June 30, 2011 3 Comments
Google has begun rolling out its latest iteration of a social network, Google+. It’s getting plenty of press in the blogosphere, with a wide variety of opinions (great start; Facebook me-too late in the game; meh-be; etc.)
Here’s my take on why it could be a winner – our current social networks are dumb.
You heard me. Dumb. Google+ is showing some potential smarts.
Not to say that Twitter and Facebook and LinkedIn and the like are poorly designed, or that there aren’t really smart people behind them. And certainly not to say that those of us using these networks are dumb for doing so. Not at all. These platforms are a good start, and it’s very smart to be involved with digital networked communications.
But these initial tools are baby rattles, compared to the sophistication we really need.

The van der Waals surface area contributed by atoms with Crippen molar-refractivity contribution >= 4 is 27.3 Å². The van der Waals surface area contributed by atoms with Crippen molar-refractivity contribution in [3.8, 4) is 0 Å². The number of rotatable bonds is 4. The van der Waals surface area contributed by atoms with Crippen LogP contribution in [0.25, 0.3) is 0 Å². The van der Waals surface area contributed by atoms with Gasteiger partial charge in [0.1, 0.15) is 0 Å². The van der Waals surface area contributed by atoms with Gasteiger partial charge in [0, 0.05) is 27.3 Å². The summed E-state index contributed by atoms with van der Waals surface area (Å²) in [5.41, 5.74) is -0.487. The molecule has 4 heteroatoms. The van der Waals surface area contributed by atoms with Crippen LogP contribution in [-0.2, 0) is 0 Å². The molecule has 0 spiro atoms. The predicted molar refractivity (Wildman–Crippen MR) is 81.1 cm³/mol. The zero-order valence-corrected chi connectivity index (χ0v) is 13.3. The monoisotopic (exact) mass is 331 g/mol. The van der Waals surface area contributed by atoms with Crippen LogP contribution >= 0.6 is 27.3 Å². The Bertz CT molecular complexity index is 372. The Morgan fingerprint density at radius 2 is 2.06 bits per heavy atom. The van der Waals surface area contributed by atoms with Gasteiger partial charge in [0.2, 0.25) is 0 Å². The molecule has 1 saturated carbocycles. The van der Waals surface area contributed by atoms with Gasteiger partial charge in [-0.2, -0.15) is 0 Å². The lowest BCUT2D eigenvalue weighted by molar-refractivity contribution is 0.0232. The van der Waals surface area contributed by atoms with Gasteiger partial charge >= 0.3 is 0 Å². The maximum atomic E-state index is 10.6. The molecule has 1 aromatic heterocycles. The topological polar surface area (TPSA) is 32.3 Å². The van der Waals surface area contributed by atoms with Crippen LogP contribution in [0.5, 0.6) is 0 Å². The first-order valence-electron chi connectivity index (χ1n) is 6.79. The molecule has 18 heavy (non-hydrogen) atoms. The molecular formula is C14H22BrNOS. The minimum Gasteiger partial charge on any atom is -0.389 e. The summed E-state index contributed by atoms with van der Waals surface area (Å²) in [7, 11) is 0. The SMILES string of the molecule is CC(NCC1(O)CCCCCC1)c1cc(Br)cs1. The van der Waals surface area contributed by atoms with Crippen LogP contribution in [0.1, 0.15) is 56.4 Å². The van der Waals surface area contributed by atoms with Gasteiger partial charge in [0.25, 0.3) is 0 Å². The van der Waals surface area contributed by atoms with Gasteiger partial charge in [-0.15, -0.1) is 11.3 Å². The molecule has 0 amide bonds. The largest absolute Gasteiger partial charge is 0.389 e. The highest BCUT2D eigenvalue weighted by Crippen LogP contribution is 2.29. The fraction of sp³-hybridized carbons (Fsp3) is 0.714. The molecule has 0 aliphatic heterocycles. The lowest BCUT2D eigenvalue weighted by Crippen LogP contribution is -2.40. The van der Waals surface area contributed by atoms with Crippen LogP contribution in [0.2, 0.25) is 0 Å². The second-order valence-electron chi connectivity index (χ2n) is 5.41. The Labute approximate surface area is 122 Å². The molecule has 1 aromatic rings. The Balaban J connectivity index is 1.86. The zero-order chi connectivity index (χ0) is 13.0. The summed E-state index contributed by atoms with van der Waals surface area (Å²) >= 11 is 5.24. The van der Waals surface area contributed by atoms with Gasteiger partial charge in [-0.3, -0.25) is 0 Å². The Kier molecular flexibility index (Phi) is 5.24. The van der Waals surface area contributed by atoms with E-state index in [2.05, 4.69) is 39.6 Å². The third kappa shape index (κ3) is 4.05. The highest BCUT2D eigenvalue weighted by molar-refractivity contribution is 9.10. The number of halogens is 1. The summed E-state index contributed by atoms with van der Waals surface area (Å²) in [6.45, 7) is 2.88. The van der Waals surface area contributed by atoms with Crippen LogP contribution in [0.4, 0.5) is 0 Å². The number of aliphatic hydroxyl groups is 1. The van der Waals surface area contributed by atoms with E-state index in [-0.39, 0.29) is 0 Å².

I’m going to point you back three years, to the series I wrote on the ideal social media/web interface (One Interface to Rule Them All <– the link is to the first of 7 posts). There, I outlined how we need smart platforms that would do things like layering (Google+ Circles), automated finding via Intell-Agents (Google+ Sparks); and, last year, I had a hankering for real-time private rooms (Google+ Hangouts).
The need is for far better ability to classify, stratify, find (not just search), and control. Google+ is heading in that direction, and that is why it could take on platforms that do a more “brute-force” job of connecting and publishing. And make no mistake – current social platforms are still quite “dumb” on the brute-force level. They give us a bigger and bigger fire hose with only the most rudimentary ways to manage it all.
If Google+ evolves with simple elegance and solid integration, our brilliant friends at Google have a great shot at a next-gen platform.